1,3:2,4-di-p-methylbenzylidene sorbitol (MDBS) is a small organic molecule that is capable of inducing self-assembly in a wide variety of organic solvents and of forming organogels. In this paper, we present a novel approach to tune the network architectures of organogels by utilizing geometric confinement while varying the gelator concentration. Self-assembly of MDBS in propylene carbonate (PC) is investigated in a series of microchannels with widths varying from 20 to 80 μm and the gelator concentration varying from 2 to 7 wt %. We demonstrate by optical microscopy and scanning electron microscopy (SEM) that a transition from fibrillar structure to sheaflike spherulite structure occurs when (a) the channel width is increased for fixed gelator concentrations and (b) gelator concentration is increased for fixed channel widths. A phase diagram is built based on these observations. Polarized microscopy and transmission electron microscopy (TEM) images are also obtained for organogel under unconfined condition to display the spherulite structures viewed under different length scales. The thermal properties of the organogel are measured by differential scanning calorimetry (DSC) to verify the structural difference obtained under confined and unconfined conditions and the structure stability. Our results provide a novel strategy to control the topological structure of self-assembled systems and to modify their thermal properties via geometric confinement.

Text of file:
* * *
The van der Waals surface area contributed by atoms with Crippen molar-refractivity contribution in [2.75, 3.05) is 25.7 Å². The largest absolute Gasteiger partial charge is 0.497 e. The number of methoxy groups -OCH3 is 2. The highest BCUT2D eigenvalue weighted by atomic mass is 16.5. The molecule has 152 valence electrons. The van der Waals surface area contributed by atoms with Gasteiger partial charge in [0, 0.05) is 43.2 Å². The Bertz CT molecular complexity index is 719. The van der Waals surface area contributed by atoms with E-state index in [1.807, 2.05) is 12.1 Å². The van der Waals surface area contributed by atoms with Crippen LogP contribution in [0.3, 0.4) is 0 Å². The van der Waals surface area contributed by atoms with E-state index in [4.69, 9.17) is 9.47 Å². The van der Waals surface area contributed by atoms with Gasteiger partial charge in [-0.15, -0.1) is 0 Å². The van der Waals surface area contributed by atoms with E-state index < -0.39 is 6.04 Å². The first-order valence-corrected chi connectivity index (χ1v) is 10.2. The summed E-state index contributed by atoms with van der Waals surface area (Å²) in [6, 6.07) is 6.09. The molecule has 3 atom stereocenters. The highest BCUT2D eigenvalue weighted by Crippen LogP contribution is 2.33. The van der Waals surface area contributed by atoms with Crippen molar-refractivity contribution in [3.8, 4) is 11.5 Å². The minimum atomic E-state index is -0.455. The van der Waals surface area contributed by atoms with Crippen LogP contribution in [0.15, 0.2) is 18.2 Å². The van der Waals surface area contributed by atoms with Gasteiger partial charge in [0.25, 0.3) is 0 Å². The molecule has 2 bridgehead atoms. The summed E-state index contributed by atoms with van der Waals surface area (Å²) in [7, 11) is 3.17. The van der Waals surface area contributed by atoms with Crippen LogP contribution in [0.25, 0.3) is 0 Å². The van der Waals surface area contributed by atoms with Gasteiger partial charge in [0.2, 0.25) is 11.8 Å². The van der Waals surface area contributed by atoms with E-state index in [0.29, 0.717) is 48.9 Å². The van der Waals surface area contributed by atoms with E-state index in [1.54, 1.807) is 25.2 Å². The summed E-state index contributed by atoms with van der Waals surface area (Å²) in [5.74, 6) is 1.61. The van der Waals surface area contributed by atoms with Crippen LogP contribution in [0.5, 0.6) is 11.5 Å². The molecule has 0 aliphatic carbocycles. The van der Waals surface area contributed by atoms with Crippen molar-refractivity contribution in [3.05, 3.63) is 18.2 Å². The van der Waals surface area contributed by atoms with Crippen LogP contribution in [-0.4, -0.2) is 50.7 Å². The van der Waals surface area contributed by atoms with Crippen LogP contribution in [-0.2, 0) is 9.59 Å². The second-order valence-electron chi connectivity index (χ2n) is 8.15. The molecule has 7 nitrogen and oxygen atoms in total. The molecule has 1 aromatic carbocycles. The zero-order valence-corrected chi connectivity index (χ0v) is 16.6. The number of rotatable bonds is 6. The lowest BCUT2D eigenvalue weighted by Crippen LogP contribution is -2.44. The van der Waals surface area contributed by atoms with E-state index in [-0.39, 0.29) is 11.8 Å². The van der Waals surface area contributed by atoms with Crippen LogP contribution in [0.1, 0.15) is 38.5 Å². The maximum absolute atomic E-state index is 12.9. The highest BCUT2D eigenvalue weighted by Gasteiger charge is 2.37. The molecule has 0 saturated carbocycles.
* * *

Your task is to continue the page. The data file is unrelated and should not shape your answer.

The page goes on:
|Original language||English (US)|
|Number of pages||5|
|State||Published - Sep 16 2008|
ASJC Scopus subject areas
- Materials Science(all)
- Condensed Matter Physics
- Surfaces and Interfaces